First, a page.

So, the country is not only providing a great example to the rest of the continent, but, today, Rwanda ranks sixth in the world in terms of closing gender gaps, with only Scandinavian countries ranking above it. The country has shown real leadership in such areas as economic opportunity, educational attainment, political empowerment and health.

This is a country showing the rest of the world how things should be done for women, and for that, I applaud everyone in the country who is working tirelessly to champion women’s cause.

This is also a great time to be a woman entrepreneur in Africa, and as we are entering the second half of what has been officially designated as The Decade of the Woman Entrepreneur in Africa, Rwanda’s women entrepreneurs need to make it count!

Access to finance remains a challenge toward achieving women economic empowerment. What should be done to close the gap?

There’s a great quote by Melinda Gates, co-chair of the Bill and Melinda Gates Foundation. She says, “If you invest in a girl or a woman, you are investing in everybody else.” How true that is!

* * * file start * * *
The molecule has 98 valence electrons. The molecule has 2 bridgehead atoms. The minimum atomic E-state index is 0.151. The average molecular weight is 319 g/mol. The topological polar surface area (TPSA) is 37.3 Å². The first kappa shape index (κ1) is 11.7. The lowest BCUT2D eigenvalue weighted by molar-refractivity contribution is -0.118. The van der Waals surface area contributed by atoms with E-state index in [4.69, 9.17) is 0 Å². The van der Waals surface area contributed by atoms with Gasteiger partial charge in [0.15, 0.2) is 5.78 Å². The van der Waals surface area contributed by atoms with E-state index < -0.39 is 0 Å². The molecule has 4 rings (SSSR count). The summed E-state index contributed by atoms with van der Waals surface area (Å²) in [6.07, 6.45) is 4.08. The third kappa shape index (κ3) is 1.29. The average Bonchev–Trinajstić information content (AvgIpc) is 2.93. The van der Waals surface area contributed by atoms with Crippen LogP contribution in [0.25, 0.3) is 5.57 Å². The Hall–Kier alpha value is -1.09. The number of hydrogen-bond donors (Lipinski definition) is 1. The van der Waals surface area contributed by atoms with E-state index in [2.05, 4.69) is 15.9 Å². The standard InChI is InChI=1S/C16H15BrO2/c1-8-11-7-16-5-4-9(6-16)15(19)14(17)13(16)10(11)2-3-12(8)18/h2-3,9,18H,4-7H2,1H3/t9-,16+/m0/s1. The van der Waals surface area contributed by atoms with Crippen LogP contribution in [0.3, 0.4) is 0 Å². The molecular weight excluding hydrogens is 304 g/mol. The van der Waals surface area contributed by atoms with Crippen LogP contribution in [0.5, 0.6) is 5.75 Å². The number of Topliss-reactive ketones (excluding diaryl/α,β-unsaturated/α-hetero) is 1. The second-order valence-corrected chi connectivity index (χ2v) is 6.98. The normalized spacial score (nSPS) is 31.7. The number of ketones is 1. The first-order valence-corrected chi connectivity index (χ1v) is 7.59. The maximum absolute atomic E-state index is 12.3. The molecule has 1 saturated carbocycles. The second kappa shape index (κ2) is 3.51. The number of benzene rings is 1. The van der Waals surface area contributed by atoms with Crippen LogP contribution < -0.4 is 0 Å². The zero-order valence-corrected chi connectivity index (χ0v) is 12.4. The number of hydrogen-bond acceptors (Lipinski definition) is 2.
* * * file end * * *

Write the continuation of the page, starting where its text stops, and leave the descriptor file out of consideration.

In the early days of the social impact movement, women and girls were seen more as programme beneficiaries, rather than financial movers and shakers. But that is no longer the case.

Social lenders changed their view when they realised that focusing initiatives like micro-finance lending on women turned out to be the most effective way to make whole communities more prosperous. There is increasing recognition that impact investing, with a specific focus on empowering women, is a powerful catalyst for both economic gain and positive social change.

The launch of new and dedicated Women’s funds exemplify a unique social change model, demonstrating that investing in women- owned businesses achieves lasting returns for families, communities and nations. This gender lens investment model works because the focus for that investment is on women’s own solutions to critical challenges.